“And Beckett would’ve been right next to you the whole time.” She shrugged. None of this changed the fact that Beckett was a murderer and the funds probably came from merchandise customers injected into themselves.

  Checking out of the hospital was a process that had started in the morning and now continued into the afternoon. Kim and Susan popped in before their shifts were up to give Blake and Livia hugs and praise. The nurses waved away the thanks Blake and Livia showered on them. Directions from the respiratory therapist, prescriptions for rehabilitation and pain pills, and consent forms made a little pile on Blake’s hospital bed. And still they sat. Waiting. The TV was off. The room felt claustrophobic. Blake and Livia had made all the hard decisions already. Now they just needed to go.

  True to his word, Blake had spoken to Dr. Hartt every day since he revealed their connection. They’d even progressed to calling each other by their first names. And Ted’s answer to Blake’s housing predicament was almost perfect.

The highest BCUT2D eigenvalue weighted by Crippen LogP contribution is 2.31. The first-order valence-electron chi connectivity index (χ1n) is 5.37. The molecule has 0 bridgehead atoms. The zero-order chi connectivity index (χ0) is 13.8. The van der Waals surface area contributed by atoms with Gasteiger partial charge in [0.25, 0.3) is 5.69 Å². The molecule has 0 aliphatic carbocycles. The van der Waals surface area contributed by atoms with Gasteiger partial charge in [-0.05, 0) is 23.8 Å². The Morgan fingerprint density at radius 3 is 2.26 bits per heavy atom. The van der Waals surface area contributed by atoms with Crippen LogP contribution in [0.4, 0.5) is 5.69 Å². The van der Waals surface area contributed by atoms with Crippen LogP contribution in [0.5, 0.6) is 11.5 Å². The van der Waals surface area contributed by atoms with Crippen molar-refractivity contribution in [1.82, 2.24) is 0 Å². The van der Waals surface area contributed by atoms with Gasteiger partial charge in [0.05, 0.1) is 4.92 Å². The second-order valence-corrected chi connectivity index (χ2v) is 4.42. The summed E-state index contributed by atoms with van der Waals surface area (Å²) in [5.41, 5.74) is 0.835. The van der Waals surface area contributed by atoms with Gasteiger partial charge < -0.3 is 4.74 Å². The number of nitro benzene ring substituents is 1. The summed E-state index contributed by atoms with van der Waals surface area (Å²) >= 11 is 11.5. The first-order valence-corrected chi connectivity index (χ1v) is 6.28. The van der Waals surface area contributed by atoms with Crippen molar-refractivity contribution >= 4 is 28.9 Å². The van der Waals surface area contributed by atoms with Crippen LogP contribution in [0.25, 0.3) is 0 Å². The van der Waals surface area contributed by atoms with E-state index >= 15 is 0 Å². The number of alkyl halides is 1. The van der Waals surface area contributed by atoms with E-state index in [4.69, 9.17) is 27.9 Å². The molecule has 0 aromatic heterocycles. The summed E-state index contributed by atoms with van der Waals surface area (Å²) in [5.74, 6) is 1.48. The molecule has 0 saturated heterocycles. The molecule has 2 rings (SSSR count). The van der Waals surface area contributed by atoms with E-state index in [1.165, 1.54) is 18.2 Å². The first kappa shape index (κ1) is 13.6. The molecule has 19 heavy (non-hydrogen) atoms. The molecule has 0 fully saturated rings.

Ted owned the apartment building he lived in, and he told Blake that his property manager had moved out a few months ago, and he needed someone new to fill the job. In exchange for collecting rent and making minor repairs, Blake could live in the building’s basement apartment. It was small, but it came furnished, Ted explained.

  Livia had a sneaking suspicion he’d filled an empty apartment with belongings just for Blake, but he was trying very hard to be respectful and sensitive to Blake’s pride. She was thrilled when Blake agreed to take the position.

  Around four p.m., Cole and Kyle gave up waiting for Livia’s “Come get us!” text and appeared in Blake’s hospital room. Cole greeted Blake with the usual arm hug, and their eyes locked in silent conversation.

  Where’s Beckett? Blake’s asked.

  Cole quickly shook his head. “Blake, you’re looking great,” he said instead.

  Blake nodded. “Livia wouldn’t have it any other way.”

  He smiled at her, but Livia was busy watching her sister hop from one foot to the other.

  “Do you have to use the ladies’ room or something?” Livia asked.

  “No. No, I don’t. I just can’t wait. I’m having all sorts of problems with the waiting.”

  Livia knew her sister’s secret would bubble out of her soon.